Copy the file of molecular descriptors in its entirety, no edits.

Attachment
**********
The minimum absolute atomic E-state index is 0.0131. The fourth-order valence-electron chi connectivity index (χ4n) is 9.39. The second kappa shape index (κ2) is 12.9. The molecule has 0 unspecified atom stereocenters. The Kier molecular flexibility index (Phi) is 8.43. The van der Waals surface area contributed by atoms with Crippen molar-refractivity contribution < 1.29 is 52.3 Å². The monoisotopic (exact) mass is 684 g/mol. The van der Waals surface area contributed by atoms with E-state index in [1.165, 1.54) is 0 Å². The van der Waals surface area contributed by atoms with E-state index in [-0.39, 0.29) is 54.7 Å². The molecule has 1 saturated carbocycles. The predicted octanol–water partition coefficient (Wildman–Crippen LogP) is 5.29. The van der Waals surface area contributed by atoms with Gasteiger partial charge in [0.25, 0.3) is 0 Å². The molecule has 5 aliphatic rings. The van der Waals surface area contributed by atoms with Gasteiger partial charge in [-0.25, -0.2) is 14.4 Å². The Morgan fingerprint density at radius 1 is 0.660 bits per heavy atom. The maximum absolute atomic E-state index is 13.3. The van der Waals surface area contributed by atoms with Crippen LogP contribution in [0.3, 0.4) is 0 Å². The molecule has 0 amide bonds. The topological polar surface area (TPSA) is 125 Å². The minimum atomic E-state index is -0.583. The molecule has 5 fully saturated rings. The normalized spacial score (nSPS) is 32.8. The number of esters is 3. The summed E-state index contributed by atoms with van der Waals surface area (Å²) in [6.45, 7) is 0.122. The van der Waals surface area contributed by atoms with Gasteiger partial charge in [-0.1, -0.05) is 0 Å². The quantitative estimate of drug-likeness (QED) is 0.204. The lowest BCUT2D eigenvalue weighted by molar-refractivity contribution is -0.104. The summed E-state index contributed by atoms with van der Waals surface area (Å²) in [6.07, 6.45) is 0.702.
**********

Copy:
The minimum absolute atomic E-state index is 0.0131. The fourth-order valence-electron chi connectivity index (χ4n) is 9.39. The second kappa shape index (κ2) is 12.9. The molecule has 0 unspecified atom stereocenters. The Kier molecular flexibility index (Phi) is 8.43. The van der Waals surface area contributed by atoms with Crippen molar-refractivity contribution < 1.29 is 52.3 Å². The monoisotopic (exact) mass is 684 g/mol. The van der Waals surface area contributed by atoms with E-state index in [1.165, 1.54) is 0 Å². The van der Waals surface area contributed by atoms with E-state index in [-0.39, 0.29) is 54.7 Å². The molecule has 1 saturated carbocycles. The predicted octanol–water partition coefficient (Wildman–Crippen LogP) is 5.29. The van der Waals surface area contributed by atoms with Gasteiger partial charge in [0.25, 0.3) is 0 Å². The molecule has 5 aliphatic rings. The van der Waals surface area contributed by atoms with Gasteiger partial charge in [-0.25, -0.2) is 14.4 Å². The Morgan fingerprint density at radius 1 is 0.660 bits per heavy atom. The maximum absolute atomic E-state index is 13.3. The van der Waals surface area contributed by atoms with Crippen LogP contribution in [0.3, 0.4) is 0 Å². The molecule has 0 amide bonds. The topological polar surface area (TPSA) is 125 Å². The minimum atomic E-state index is -0.583. The molecule has 5 fully saturated rings. The normalized spacial score (nSPS) is 32.8. The number of esters is 3. The summed E-state index contributed by atoms with van der Waals surface area (Å²) in [6.45, 7) is 0.122. The van der Waals surface area contributed by atoms with Gasteiger partial charge in [-0.1, -0.05) is 0 Å². The quantitative estimate of drug-likeness (QED) is 0.204. The lowest BCUT2D eigenvalue weighted by molar-refractivity contribution is -0.104. The summed E-state index contributed by atoms with van der Waals surface area (Å²) in [6.07, 6.45) is 0.702.